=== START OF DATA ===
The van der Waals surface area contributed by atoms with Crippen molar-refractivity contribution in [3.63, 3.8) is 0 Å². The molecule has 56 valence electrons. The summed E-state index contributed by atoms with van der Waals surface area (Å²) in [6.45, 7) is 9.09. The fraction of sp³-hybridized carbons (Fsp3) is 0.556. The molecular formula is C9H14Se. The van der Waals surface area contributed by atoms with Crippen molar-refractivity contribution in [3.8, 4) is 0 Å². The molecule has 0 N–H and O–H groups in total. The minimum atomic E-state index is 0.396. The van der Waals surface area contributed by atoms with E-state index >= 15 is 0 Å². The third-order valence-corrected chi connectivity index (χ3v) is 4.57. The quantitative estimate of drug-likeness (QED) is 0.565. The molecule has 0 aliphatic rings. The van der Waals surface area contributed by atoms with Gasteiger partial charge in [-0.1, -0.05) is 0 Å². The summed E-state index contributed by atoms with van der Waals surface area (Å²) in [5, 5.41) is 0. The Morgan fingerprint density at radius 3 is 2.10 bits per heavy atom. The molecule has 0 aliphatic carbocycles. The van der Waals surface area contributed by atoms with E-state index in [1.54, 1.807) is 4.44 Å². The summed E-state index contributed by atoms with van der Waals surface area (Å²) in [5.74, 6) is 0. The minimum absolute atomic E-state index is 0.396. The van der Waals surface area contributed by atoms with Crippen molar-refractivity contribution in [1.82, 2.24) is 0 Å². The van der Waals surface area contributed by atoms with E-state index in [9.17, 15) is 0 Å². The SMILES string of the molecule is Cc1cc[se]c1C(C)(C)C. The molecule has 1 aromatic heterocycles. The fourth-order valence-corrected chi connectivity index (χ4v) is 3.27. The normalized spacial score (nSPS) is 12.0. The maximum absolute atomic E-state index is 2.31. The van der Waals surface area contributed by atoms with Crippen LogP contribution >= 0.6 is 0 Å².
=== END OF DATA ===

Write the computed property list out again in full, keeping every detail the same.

The van der Waals surface area contributed by atoms with Crippen molar-refractivity contribution in [3.63, 3.8) is 0 Å². The molecule has 56 valence electrons. The summed E-state index contributed by atoms with van der Waals surface area (Å²) in [6.45, 7) is 9.09. The fraction of sp³-hybridized carbons (Fsp3) is 0.556. The molecular formula is C9H14Se. The van der Waals surface area contributed by atoms with Crippen molar-refractivity contribution in [3.8, 4) is 0 Å². The molecule has 0 N–H and O–H groups in total. The minimum atomic E-state index is 0.396. The van der Waals surface area contributed by atoms with E-state index >= 15 is 0 Å². The third-order valence-corrected chi connectivity index (χ3v) is 4.57. The quantitative estimate of drug-likeness (QED) is 0.565. The molecule has 0 aliphatic rings. The van der Waals surface area contributed by atoms with Gasteiger partial charge in [-0.1, -0.05) is 0 Å². The summed E-state index contributed by atoms with van der Waals surface area (Å²) in [5, 5.41) is 0. The Morgan fingerprint density at radius 3 is 2.10 bits per heavy atom. The molecule has 0 aliphatic carbocycles. The van der Waals surface area contributed by atoms with E-state index in [1.54, 1.807) is 4.44 Å². The summed E-state index contributed by atoms with van der Waals surface area (Å²) in [5.74, 6) is 0. The minimum absolute atomic E-state index is 0.396. The van der Waals surface area contributed by atoms with Crippen molar-refractivity contribution in [1.82, 2.24) is 0 Å². The van der Waals surface area contributed by atoms with E-state index in [9.17, 15) is 0 Å². The SMILES string of the molecule is Cc1cc[se]c1C(C)(C)C. The molecule has 1 aromatic heterocycles. The fourth-order valence-corrected chi connectivity index (χ4v) is 3.27. The normalized spacial score (nSPS) is 12.0. The maximum absolute atomic E-state index is 2.31. The van der Waals surface area contributed by atoms with Crippen LogP contribution >= 0.6 is 0 Å².